Amy Makar is a 10-year-old girl who always watched when her friends and other kids were riding their bikes. Now with her Freedom Concepts bike, she can be like any other kid.
Amy has spina bifida, a birth defect that occurs when the spine and spinal cord don’t form properly. Because of her diagnosis, Amy has no use of her legs and can’t move them on her own.
“She can walk with bracing,” said her mother, Jennifer. “Lots and lots of bracing.”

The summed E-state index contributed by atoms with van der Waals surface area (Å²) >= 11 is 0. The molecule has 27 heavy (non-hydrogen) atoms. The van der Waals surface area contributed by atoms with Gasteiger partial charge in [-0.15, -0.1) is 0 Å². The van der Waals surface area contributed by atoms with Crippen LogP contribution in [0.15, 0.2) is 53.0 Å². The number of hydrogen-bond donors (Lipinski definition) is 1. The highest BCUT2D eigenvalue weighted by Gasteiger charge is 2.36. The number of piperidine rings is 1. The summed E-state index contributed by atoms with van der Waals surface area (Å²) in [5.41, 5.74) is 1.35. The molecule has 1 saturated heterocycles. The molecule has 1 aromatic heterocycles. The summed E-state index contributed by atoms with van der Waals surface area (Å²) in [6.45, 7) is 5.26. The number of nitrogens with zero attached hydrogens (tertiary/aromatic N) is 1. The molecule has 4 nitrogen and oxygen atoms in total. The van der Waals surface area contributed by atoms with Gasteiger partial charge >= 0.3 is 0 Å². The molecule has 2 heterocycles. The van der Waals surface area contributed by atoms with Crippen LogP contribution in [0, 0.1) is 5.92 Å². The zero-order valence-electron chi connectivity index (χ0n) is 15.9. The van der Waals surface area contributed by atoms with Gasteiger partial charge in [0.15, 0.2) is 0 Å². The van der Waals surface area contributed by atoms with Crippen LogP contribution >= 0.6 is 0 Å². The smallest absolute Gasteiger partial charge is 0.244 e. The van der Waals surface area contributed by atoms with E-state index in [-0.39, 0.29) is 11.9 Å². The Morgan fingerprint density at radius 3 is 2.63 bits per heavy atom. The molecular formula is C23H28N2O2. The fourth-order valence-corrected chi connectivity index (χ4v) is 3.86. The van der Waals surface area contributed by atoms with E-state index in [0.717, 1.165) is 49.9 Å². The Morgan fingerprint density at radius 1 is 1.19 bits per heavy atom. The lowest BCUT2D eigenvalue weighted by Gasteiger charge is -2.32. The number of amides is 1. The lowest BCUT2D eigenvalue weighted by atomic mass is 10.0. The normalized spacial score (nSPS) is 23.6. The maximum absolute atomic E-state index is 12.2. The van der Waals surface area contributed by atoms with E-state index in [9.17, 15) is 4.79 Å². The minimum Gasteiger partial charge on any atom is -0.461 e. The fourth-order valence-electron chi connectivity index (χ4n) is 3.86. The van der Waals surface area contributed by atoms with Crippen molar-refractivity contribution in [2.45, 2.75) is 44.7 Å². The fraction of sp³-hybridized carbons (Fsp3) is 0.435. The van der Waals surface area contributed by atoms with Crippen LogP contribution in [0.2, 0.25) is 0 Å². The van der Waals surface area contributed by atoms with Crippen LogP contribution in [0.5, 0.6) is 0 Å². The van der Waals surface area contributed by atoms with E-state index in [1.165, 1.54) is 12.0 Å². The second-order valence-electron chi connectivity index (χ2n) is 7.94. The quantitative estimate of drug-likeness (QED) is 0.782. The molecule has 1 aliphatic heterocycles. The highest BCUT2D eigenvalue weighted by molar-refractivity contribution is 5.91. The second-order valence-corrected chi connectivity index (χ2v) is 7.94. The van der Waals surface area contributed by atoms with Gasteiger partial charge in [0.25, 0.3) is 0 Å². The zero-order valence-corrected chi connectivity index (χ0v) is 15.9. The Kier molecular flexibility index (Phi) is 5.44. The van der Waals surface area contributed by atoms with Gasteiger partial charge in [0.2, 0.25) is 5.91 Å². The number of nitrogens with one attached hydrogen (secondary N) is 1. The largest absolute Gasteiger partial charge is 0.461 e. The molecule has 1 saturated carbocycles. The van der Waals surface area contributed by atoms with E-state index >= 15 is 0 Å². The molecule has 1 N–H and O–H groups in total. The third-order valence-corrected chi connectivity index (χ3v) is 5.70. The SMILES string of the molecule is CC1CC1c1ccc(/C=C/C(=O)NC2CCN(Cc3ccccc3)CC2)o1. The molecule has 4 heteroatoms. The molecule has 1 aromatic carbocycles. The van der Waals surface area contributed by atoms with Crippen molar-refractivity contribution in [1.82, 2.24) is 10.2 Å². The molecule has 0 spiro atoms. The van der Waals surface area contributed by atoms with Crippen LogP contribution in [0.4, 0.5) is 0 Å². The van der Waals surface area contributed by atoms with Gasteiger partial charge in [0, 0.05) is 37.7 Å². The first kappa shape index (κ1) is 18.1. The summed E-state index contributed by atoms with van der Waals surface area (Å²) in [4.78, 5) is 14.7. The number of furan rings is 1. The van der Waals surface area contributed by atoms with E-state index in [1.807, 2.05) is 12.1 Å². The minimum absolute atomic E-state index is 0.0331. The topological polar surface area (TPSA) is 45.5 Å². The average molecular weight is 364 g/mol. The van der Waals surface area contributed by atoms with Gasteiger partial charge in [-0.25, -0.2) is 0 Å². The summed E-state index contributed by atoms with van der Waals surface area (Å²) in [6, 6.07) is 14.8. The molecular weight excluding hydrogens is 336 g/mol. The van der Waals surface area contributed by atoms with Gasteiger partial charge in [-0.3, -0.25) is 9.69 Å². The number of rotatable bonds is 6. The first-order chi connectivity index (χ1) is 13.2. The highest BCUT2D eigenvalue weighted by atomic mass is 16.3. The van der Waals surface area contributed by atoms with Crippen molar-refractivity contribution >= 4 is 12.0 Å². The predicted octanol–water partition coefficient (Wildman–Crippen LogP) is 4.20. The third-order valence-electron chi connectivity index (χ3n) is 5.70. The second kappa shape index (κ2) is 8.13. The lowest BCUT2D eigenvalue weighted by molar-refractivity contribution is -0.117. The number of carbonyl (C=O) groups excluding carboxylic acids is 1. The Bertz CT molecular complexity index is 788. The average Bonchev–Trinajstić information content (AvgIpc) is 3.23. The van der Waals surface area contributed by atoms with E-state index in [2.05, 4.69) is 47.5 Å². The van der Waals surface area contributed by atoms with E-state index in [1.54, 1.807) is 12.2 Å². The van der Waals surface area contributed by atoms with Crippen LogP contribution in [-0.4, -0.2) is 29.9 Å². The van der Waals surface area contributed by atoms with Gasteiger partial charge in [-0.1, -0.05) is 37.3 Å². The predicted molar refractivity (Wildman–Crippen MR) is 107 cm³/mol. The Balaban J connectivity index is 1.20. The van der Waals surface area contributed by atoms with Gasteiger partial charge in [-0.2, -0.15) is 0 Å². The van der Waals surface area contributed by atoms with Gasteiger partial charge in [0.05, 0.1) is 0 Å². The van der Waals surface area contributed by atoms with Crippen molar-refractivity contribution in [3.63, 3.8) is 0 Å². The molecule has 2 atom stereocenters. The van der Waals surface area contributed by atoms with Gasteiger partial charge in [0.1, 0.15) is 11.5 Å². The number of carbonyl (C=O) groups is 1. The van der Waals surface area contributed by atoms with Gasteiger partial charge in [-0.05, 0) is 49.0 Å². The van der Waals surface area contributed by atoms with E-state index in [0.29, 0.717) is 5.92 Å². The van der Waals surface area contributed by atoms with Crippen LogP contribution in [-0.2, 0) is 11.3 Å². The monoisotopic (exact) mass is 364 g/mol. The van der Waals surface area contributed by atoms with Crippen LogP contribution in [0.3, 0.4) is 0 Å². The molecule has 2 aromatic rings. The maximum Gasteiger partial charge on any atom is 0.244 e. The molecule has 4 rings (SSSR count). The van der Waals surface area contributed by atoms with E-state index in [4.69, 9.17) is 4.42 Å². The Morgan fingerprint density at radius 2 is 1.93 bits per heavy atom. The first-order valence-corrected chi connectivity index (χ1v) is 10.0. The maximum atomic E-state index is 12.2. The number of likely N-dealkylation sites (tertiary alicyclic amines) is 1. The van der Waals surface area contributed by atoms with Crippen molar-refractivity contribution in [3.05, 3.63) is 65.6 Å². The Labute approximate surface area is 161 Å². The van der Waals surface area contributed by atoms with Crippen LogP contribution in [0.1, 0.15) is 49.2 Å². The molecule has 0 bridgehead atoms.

Karter was born with severe spastic quadriplegia, a form of cerebral palsy. From the moment he was born, the doctors didn’t think he had any chance of surviving. At first, they said he wouldn’t survive a day. And then they said five days. And then they said a year. But Karter proved them wrong.
Karter is unable to walk or speak, but he can eat in small amounts and is currently learning how to communicate by controlling his eye-tracking tablet. The tablet acts as a great way for him to play with his two sisters and get involved in family activities.